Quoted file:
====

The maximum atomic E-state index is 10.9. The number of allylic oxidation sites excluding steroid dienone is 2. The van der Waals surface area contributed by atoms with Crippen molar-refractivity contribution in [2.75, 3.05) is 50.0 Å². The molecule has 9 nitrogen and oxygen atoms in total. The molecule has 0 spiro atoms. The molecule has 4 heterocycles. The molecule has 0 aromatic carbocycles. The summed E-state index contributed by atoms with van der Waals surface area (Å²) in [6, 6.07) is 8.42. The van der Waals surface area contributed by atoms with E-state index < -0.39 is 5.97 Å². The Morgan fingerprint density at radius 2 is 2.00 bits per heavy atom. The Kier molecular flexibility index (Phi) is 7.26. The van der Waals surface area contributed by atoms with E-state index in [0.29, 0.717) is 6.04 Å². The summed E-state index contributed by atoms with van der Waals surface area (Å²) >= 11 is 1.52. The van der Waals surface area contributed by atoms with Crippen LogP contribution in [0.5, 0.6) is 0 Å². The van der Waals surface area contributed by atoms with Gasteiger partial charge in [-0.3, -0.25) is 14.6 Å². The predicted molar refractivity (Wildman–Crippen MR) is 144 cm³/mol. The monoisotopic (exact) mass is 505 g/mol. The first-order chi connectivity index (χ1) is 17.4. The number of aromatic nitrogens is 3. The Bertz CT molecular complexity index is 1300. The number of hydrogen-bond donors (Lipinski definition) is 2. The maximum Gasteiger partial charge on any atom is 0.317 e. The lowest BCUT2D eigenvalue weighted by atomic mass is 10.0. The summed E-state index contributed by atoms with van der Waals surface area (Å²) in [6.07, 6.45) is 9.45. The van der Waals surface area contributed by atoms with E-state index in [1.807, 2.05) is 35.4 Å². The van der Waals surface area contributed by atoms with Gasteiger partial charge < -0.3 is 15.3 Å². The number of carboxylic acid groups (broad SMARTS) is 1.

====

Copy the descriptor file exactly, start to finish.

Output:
The maximum atomic E-state index is 10.9. The number of allylic oxidation sites excluding steroid dienone is 2. The van der Waals surface area contributed by atoms with Crippen molar-refractivity contribution in [2.75, 3.05) is 50.0 Å². The molecule has 9 nitrogen and oxygen atoms in total. The molecule has 0 spiro atoms. The molecule has 4 heterocycles. The molecule has 0 aromatic carbocycles. The summed E-state index contributed by atoms with van der Waals surface area (Å²) in [6, 6.07) is 8.42. The van der Waals surface area contributed by atoms with E-state index < -0.39 is 5.97 Å². The Morgan fingerprint density at radius 2 is 2.00 bits per heavy atom. The Kier molecular flexibility index (Phi) is 7.26. The van der Waals surface area contributed by atoms with E-state index in [0.29, 0.717) is 6.04 Å². The summed E-state index contributed by atoms with van der Waals surface area (Å²) >= 11 is 1.52. The van der Waals surface area contributed by atoms with Crippen LogP contribution in [0.5, 0.6) is 0 Å². The van der Waals surface area contributed by atoms with Gasteiger partial charge in [-0.3, -0.25) is 14.6 Å². The predicted molar refractivity (Wildman–Crippen MR) is 144 cm³/mol. The monoisotopic (exact) mass is 505 g/mol. The first-order chi connectivity index (χ1) is 17.4. The number of aromatic nitrogens is 3. The Bertz CT molecular complexity index is 1300. The number of hydrogen-bond donors (Lipinski definition) is 2. The maximum Gasteiger partial charge on any atom is 0.317 e. The lowest BCUT2D eigenvalue weighted by atomic mass is 10.0. The summed E-state index contributed by atoms with van der Waals surface area (Å²) in [6.07, 6.45) is 9.45. The van der Waals surface area contributed by atoms with E-state index in [1.807, 2.05) is 35.4 Å². The van der Waals surface area contributed by atoms with Gasteiger partial charge < -0.3 is 15.3 Å². The number of carboxylic acid groups (broad SMARTS) is 1.